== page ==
It is not yet clear why there is a strong negative association with educational/social status nor why BAME individuals are at greater risk; these may in large part relate to increased likelihood of high exposures owing to the need to go out to work, mixing in large families and a higher prevalence of chronic illness.
What is very apparent is the difference in mortality between different nations. Even when one takes account of differences in methods of registration, as I have discussed previously (30 May 2020
), these are striking. In the Far East, mortality is universally low – China 0.34 per 100,000, Taiwan 0.03, Malaysia 1.6, S Korea 1.9. Japan 2.85. Experience in dealing with earlier epidemic threats is likely to explain a large part of this in populations which know how to behave. India 11, Philippines 8.7, Indonesia 8.6, Pakistan 4.9 and Bangladesh 4.8 are a little higher. African countries, with the exceptions of South Africa 51.9 and Libya 23.0, have shown extraordinarily low mortalities ranging from Namibia at 8.9 to Cote d'Ivoire 0.5, Nigeria 0.7 and Uganda 0.6.
Under-reporting and the very much younger and slimmer demographic may well be part of the explanation, but other protective factors must be at play; traditional efficient public health responses and inherent immunity from exposure to other infections may be relevant. But what stands out most clearly is the high mortality in Europe and the Americas.
The UK so far has a mortality of 124 per 100,000. Scotland as I write has recorded over 7,700 deaths among about 145,000 cases, an overall mortality so far of 141 per 100,000 of the population. Compare this rate with other small countries: New Zealand 0.5, Uruguay 6.1, Denmark 11.7, Norway 8.18, Finland 10.2, Costa Rica 44.6, Ireland 46.1. Only Sweden among small counties has a similar record to ours at 147. Our popular holiday destinations have fared little better: France 99.5, Spain 110, Italy 128, USA 111, Switzerland 96.2. But Germany 47.4, Greece 48.5 and Netherlands 71 have achieved some control.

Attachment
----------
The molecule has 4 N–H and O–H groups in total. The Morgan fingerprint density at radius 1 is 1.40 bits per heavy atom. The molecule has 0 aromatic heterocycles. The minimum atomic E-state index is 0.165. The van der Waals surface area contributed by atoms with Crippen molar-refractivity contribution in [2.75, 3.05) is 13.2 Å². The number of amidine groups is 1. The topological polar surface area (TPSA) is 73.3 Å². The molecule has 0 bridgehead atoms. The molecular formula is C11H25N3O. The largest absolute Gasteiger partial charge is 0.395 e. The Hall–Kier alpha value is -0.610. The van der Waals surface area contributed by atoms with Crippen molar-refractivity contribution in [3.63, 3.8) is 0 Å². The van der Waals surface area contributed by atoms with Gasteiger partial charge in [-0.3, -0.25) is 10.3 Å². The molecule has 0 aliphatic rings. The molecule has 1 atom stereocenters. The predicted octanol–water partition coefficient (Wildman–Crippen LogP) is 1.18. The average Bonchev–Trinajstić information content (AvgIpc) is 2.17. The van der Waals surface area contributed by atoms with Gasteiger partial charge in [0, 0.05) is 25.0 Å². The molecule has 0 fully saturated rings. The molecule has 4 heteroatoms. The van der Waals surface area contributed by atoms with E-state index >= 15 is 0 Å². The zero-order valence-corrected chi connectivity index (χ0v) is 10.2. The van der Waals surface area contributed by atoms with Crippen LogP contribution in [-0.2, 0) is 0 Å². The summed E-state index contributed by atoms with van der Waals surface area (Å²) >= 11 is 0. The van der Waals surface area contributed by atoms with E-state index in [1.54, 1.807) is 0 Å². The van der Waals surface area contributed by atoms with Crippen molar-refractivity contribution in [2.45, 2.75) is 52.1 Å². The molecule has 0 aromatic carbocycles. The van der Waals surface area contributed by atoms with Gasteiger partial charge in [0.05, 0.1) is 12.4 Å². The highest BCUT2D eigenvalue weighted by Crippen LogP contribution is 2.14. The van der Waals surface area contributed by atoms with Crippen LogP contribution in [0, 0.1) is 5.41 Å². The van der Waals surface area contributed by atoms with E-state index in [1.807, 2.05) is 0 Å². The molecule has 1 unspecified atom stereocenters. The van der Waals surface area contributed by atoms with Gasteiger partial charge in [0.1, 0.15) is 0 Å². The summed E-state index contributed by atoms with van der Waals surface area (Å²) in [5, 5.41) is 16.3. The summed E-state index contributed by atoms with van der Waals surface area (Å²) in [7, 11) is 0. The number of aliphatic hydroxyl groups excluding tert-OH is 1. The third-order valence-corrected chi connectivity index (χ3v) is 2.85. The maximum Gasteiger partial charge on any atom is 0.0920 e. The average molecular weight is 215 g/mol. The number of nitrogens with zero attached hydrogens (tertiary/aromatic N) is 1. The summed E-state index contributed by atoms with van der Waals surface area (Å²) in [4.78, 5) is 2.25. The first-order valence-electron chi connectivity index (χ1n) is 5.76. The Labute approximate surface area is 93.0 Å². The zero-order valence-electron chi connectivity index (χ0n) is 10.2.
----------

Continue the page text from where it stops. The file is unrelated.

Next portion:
Where now? Prevention and treatment
I discussed the vaccines in my last article. Our future now depends critically on protection of the public by their rapid distribution and administration. Once again, the UK has responded to the news of the new variant poorly initially, leading to overload of the NHS with COVID-19 patients. In particular, the Christmas relaxation of rules on congregation that I warned against in December has led to an upsurge. There are now many sad tales of grandparents who ate their last Christmas dinner with the families from whom they had previously been shielded.